Compact track loaders are tough. They are go anywhere machines but even then, you cannot forego regular inspections, repair and maintenance – they are rugged, yes, but not invincible. And the part that faces the brunt of the wear and tear is the tracks. Unsurprisingly then, you are forced to replace these tracks as often as 1-2 years. In fact, the average life expectancy of rubber tracks, according to Bobcat, is 1,400 hours. But does it mean rubber tracks just fall off right after that mark? Of course not. Your equipment’s tracks can easily reach 2,000 hours or 3-4 years of use.
While you cannot change the fact that you need to replace your compact track loader’s and other equipment’s tracks, you can change the frequency at which the tracks need replacing. It doesn’t matter what machine these tracks are on or what company they’re from, with these four maintenance tips, you can maximize the life of your tracks and get the most bang out of your buck while maintaining workplace safety.
1. Proper tensioning
If your tracks aren’t properly tensioned, one of two things can happen. First, under tensioning or loose tracks means you run the risk of having your loader simply drive out of the tracks, putting your operators and surrounding workers at risk. The other scenario is over-tensioning the tracks. It’s a common misconception that over-tensioning the tracks means you don’t have to readjust them as often but in reality, the tracks are being damaged this way. Tracks need a bit of flex in order to move properly and excess tensioning will lead to greater wear and tear.
Tracks need to be adjusted regularly. Depending on your manufacturer, you may have to check tension after every 50 hours of usage or after 100 hours of usage (or somewhere in between). Refer to the OEM manual to get the correct time interval.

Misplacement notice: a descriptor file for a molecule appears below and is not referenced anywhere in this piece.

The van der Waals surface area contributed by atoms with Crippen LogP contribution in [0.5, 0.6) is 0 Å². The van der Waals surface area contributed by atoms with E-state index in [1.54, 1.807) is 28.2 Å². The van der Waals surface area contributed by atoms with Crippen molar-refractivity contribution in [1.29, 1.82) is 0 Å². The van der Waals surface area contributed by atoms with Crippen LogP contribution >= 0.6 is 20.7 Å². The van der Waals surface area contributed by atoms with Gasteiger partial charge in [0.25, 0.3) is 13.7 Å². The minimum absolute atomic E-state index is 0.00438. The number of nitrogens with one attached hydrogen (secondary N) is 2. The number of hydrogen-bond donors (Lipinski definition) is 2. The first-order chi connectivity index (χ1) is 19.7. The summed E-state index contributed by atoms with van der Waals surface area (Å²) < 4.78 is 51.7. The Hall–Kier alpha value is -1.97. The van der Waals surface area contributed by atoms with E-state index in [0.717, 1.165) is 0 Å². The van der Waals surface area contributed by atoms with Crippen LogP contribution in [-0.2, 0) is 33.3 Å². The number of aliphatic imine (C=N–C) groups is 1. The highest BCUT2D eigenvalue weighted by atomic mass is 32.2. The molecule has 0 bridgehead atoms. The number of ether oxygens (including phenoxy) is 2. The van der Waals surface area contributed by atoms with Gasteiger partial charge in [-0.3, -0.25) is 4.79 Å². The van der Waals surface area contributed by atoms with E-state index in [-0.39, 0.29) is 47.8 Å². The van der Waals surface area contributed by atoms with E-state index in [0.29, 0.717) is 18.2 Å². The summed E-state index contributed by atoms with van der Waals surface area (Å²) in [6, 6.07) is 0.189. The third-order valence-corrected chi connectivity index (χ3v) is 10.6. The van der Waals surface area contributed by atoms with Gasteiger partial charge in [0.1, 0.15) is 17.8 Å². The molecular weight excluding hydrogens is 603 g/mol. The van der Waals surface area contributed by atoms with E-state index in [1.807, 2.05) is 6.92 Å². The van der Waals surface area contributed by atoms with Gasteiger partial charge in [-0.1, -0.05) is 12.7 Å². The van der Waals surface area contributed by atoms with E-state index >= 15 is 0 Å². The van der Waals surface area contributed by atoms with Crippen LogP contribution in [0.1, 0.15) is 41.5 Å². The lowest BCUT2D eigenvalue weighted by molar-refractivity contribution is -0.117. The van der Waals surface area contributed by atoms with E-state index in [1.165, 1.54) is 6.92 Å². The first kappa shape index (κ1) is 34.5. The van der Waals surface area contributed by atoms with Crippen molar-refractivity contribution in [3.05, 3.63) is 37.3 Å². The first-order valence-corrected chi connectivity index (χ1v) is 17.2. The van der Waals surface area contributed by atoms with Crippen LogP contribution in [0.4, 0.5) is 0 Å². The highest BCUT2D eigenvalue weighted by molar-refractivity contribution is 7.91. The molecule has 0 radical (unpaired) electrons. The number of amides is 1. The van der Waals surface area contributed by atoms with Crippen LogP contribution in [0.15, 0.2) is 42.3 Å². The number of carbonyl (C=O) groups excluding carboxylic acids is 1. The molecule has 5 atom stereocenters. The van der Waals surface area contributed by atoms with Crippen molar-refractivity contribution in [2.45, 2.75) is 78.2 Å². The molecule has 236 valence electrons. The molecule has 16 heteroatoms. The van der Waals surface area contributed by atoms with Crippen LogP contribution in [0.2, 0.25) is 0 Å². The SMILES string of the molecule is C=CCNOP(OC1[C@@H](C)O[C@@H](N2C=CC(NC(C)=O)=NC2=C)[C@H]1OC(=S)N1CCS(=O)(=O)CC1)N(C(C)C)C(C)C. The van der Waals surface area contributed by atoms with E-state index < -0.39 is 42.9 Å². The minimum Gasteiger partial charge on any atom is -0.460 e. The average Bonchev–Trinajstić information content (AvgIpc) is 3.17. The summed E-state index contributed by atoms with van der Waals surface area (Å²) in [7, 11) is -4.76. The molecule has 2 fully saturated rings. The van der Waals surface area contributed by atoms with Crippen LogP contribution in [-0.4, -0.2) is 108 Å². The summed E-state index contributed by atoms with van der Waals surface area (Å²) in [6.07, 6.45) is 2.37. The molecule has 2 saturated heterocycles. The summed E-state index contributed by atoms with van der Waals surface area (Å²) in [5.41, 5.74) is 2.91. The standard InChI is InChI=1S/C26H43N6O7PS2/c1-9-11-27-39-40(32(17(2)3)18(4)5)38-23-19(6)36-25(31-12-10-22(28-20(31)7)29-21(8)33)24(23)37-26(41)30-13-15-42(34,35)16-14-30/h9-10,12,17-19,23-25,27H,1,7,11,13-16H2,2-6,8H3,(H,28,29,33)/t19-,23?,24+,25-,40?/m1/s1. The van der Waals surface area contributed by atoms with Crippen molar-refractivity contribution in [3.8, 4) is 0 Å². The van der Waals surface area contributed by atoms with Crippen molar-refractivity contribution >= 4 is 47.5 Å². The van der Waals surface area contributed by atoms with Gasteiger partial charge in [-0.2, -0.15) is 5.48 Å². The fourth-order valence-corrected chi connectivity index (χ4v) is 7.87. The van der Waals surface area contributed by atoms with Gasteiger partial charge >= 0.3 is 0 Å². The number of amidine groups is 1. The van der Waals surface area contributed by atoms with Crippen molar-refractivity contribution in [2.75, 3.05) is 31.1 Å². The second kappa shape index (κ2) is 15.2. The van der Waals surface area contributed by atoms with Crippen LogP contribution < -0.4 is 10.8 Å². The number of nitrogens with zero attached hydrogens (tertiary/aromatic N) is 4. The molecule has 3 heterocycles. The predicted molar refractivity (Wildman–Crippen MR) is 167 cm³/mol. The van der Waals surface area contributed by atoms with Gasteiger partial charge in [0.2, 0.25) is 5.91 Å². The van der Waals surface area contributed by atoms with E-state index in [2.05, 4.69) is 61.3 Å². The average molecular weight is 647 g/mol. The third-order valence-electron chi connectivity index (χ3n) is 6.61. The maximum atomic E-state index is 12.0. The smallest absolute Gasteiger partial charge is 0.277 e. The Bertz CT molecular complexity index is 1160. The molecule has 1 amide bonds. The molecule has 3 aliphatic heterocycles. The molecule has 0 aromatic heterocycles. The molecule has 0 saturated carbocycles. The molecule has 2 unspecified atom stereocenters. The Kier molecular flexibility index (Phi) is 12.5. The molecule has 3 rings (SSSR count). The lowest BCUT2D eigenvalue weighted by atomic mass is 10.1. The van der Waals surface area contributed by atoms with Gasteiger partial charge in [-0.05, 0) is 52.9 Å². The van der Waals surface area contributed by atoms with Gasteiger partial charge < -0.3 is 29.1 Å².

2. Regular inspection and cleaning
Tracks should be checked after every usage or at the end of the day for any damage or stuck debris. Especially when operating on rough surfaces with sharp rocks that can get stuck in the tracks and lead to corrosion. In muddy surfaces, farm manure can get stuck in the tracks, which can contaminate the rubber and compromise the overall integrity of the tracks. That’s why power washing the tracks after every use is recommended to get rid of unwanted contamination.
Clean tracks also make it easier to spot uneven wear or flat-spotting during regular inspections, which could be a sign of a bigger underlying problem like bearing seizure. While you’re at it, look out for any cracks, cuts, punctures or rusting (if you have steel imbeds and cords).
3. Check the undercarriage
The undercarriage is an expensive part of any heavy machinery and one of the costliest parts to maintain, but don’t let that stop you from checking it regularly (repairing it can be even more costly). The undercarriage should be given extra attention when working in muddy conditions as debris, broken parts, contaminants like salt water, grease and grime are more likely to get stuck in the crevices and go unnoticed.
Inspecting the undercarriage regularly also means you’re more likely to catch any dripping hydraulic oil or grease in time before it can build up significantly.
4. Make sure you’ve got the right tracks
A lot of your efforts at maintaining and maximizing the life of your tracks can become meaningless if your compact track loader isn’t using the right tracks. Every machine is manufactured and tested with tracks of specific specifications, and while you may think a similar track would do just fine, it actually won’t.
Using tracks other than the ones recommended by the manufacturer means many of the maintenance practices may not apply anymore. For instance, max load, operating temps, proper tension, etc. are all things that would change if you’re using tracks from different brands or of different sizes.
It might seem convenient in the short-term to put on tracks that don’t perfectly fit your compact track loader but you’re doing more damage in the long-run. And more importantly, you can easily find the right tracks for your equipment online, so put the right tracks on your compact track loader and improve operating efficiency and safety.
That’s it! Four simple ways to maximize your equipment’s tracks before getting new ones.
EDITOR’S NOTE: This article was written by Nina Sharpe. Sharpe is a freelance writer specializing in a few niches, including home and garden. Writing engaging and high-quality content ranging from interior design and landscape architecture to commercial construction and heavy equipment.